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There’s more to it than connecting a few speakers, grabbing a cheap mixing board and cranking it up.

Sound engineering is a science, and the quality of sound in a concert club or bar can vary widely, greatly impacting the experience for the audience. How many times have you gone to a show and left feeling a little bit ripped off because the sound quality made it close to impossible to get into the music? Conversely, how often have you gone to a show and been blown away by the crisp, clean quality of the sound?

There are many variables in play when it comes to creating a pleasing sonic experience in a club or bar. Right off the bat, the sound engineer is dealing with the fact that most of these rooms were not designed with sound quality in mind. Large, cavernous rooms with high ceilings and lots of concrete are a soundman’s nightmare. Often, the live music aspect is treated as an afterthought.

We are seeing a change in Buffalo clubland regarding the sound experience, however. Several area establishments have set the bar rather high in this regard, to the point where anyone who wants to have a stake in the game needs to address the issue of quality live sound. This means more investment on the club side – newer, in many cases better PA equipment, perhaps some acoustic tiling or baffling in the room, and most significantly, a full-time sound engineer who knows the room, knows the equipment, and knows how the two will (and should) intermingle.

I took an informal poll of Buffalo News readers via Facebook over the past few weeks, and threw the sound quality issue out there. The response was impressive, both in terms of quantity and quality. This is an issue that regular attendees of concerts in clubs and bars feel strongly about. I asked readers to pick their favorite club for a positive live sound experience, and explain why this club had an advantage over others, from their perspective.

Of the several hundred responses, one club emerged as the winner by a significant margin. The Sportsmen’s Tavern (326 Amherst St.) was mentioned in nearly every response I received as a club that is handling the sound issue most effectively. Recent investments in remodeling at the club have been matched by the attention to sonic detail, and the result, according to readers, is a pristine sound quality that is clean, loud without being obnoxiously so, and well-mixed. My experiences at the club back up this notion. The Sportsmen’s does indeed sound great. That said, the club does tend to present artists falling within the roots music niche, many of whom play at lower volumes, and are thus more inclined to mix themselves, so to speak. Music played at significantly higher decibel levels presents its own set of unique challenges for the soundman/woman.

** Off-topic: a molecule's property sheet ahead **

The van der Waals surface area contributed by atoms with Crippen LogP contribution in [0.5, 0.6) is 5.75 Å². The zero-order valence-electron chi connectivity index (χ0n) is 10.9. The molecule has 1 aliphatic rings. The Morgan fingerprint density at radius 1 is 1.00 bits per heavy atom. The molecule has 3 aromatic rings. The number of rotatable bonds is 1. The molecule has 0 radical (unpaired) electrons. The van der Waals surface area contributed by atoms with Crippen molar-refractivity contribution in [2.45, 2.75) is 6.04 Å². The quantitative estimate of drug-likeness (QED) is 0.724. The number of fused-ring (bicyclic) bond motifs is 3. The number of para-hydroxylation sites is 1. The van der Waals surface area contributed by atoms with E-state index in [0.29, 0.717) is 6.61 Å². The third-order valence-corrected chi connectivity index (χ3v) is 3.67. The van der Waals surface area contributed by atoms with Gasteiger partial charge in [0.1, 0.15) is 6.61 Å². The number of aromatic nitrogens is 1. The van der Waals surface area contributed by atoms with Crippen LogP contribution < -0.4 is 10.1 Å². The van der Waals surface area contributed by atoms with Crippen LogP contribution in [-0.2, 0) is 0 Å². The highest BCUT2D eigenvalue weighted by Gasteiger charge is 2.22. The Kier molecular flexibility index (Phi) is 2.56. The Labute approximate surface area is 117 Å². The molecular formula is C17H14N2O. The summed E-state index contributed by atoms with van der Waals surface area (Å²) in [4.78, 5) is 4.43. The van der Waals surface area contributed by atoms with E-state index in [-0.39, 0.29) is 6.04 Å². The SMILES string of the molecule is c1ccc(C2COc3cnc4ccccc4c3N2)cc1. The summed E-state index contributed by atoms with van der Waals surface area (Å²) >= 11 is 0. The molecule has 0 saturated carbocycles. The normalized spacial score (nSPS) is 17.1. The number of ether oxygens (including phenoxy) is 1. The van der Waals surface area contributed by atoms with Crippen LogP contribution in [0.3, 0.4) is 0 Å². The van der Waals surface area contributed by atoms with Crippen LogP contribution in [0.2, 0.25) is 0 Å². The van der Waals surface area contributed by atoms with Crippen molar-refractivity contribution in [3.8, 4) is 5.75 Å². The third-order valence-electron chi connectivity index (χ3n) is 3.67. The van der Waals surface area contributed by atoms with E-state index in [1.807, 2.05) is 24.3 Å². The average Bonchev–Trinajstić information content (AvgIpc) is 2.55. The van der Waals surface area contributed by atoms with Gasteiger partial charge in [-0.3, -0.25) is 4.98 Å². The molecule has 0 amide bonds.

Bearing this in mind, it makes sense that the next two most popular clubs cited in the reader responses were the Tralf Music Hall (622 Main St.) and the Town Ballroom (681 Main St.), both of which routinely present heavy rock, alternative and electronic music shows at near-arena rock volumes. Reader response suggested that both of these concert clubs have figured out the formula necessary to balance high volume with a pleasing mix that suits the room.

I’ve had great experiences at the Tralf over the years, ranging from a heavy outfit like Adrian Belew’s Power Trio or King’s X, to the trippy nuance and ornate detail of jam-tronica pioneers Ozric Tentacles, or the broad dynamics by a band led by jazz great Kenny Garrett. All of these shows boasted live sound that was pretty close to flawless.

I have never heard better live sound in a Buffalo club than during Sunday’s Steven Wilson show at the Town Ballroom. It was pristine and broad in dynamic range, loud enough to be powerful, but never overwhelming.

The newly opened Waiting Room is a surprisingly good sounding space. It’s long and deep, and there are plenty of reflective surfaces for the sound to bounce off. However, at the recent grand opening celebration at the club, I was impressed by the sound quality. It was loud, but clear and well-mixed.

Your thoughts on this topic reveal the significance of sound quality, and how the issue in some cases has been a decisive factor in which clubs you choose to patronize. Many responses suggested that the most important person in the room is the soundman – that these professionals can make less-than-perfect equipment sing beautifully, overcome flaws inherent to the available space and strike the perfect balance. A shout-out seems in order for the sound professionals at the clubs you voted for.

email: jmiers@buffnews.com